1. There's more than enough to go around

According to the United Nations, the world produces enough food to feed each person 2,800 calories every day – more than most adults require to remain healthy. Yet, one in nine people are chronically malnourished. Why? As much as half of the global food supply is wasted, fed to animals or used as fuel.

Further reading:


2. Canada is a culprit too

Every year, seven billion kilograms of food is lost in Canada and more than half of the waste happens in households. The rest is lost in processing and manufacturing (18 per cent), retail stores (11 per cent), farming (9 per cent), restaurants (8 per cent) and transportation (3 per cent).

Further reading:

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3. Affordability is a factor

In 2012, four million Canadians (including 1.15 million children) experienced "food insecurity" because of financial constraints. This translates to one in eight households worrying about having enough food, buying less or poorer quality food or reducing meal intake due to financial constraints. More than 62 per cent of those homes are headed by working adults.


4. Northern and Maritime communities are hit hardest

In Canada, food insecurity is most prevalent in the North and the Maritimes. In Nunavut, for example, more than 60 per cent of children live in households that are food insecure. In the North, high transportation costs and price gouging contribute to exorbitant food costs. A box of frozen chicken strips, for example, can carry a $30 price tag.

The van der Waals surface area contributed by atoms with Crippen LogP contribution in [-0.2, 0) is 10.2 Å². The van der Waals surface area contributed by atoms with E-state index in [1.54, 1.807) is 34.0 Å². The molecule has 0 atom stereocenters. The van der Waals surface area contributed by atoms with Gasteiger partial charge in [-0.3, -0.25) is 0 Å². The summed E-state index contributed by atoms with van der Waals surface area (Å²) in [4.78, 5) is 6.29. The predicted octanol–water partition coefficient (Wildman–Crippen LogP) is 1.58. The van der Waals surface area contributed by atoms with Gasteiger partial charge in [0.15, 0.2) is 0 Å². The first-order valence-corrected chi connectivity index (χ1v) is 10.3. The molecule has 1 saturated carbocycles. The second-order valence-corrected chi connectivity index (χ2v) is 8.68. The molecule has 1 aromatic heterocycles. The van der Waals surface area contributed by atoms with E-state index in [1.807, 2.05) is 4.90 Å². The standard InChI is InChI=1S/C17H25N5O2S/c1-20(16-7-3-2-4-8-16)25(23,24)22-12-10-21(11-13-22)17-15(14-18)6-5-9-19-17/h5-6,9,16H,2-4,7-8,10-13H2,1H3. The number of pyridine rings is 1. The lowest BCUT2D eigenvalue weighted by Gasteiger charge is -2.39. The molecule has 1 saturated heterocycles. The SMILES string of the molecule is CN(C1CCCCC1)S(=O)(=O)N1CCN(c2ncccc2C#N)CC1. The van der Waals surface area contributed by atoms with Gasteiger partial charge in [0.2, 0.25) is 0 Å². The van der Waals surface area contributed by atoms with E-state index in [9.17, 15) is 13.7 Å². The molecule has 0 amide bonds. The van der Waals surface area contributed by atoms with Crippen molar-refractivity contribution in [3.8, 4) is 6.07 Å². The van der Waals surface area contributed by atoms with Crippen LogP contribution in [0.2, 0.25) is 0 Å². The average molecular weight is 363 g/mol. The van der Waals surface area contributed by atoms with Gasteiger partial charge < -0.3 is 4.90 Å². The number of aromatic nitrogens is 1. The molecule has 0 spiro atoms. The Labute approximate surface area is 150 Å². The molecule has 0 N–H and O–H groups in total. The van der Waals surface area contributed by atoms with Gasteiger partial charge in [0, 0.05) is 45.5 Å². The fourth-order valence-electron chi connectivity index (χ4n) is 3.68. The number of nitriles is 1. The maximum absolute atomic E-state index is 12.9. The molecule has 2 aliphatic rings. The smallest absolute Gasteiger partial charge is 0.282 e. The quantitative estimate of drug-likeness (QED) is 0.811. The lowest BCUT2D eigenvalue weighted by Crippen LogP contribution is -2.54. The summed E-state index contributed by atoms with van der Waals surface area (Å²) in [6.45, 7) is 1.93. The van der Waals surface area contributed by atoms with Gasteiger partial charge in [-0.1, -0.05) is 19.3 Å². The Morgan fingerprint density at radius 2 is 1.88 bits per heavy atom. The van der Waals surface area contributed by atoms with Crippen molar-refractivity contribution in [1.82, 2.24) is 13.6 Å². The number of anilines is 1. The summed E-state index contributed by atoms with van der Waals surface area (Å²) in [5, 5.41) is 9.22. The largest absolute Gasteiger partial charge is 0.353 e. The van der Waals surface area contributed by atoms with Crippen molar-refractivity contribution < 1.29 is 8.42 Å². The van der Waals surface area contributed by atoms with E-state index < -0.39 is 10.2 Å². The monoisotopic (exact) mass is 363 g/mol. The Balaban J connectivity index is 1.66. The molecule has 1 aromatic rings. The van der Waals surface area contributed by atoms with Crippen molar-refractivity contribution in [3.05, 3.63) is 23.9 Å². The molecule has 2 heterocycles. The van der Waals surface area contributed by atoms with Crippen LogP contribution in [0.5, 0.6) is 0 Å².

Further reading:


5. Reliance on food banks has skyrocketed

In Canada's three territories, food bank use increased by 247 per cent between 2008 and 2014. The federal government launched "Nutrition North Canada" in 2011 to subsidize the costs of transporting perishable food to remote Northern communities. However, critics suggest the new program resulted in higher grocery bills because it doesn't cover dry goods or hygiene products.

Further reading:



DISCUSSION GUIDE

For kids of elementary and high-school age


  • While 3 per cent of the world’s water is fresh water, less than one per cent of the Earth’s water is available for drinking, sanitation and freshwater species. (National Geographic)
  • 1.1 billion people worldwide lack access to water and 2.7 billion people find water scarce for at least one month a year. (World Wildlife Fund)
  • The greatest causes of stress on the world’s water systems are pollution, agriculture (which uses 70 per cent of the world’s accessible freshwater) and population growth. (World Wildlife Fund)
  • As climate change continues unabated, patterns of weather and water will change around the world with droughts becoming more common and severe in some places and floods in others.
  • The overall impact will be added stress on the world’s water systems, with less available for farming, cities, energy generation and ecosystems. (World Wildlife Fund)
  • Canada has 20 per cent of the planet’s fresh water – but only seven per cent of the planet’s renewable water; meaning, the rest is retained in lakes, underground aquifers and glaciers. (Government of Canada)
  • The majority of freshwater in Canada drains northward towards the Arctic Ocean and Hudson Bay, while 85 per cent of Canadians live along the southern border; the water supply in the country, while abundant, is still overtaxed. (Government of Canada)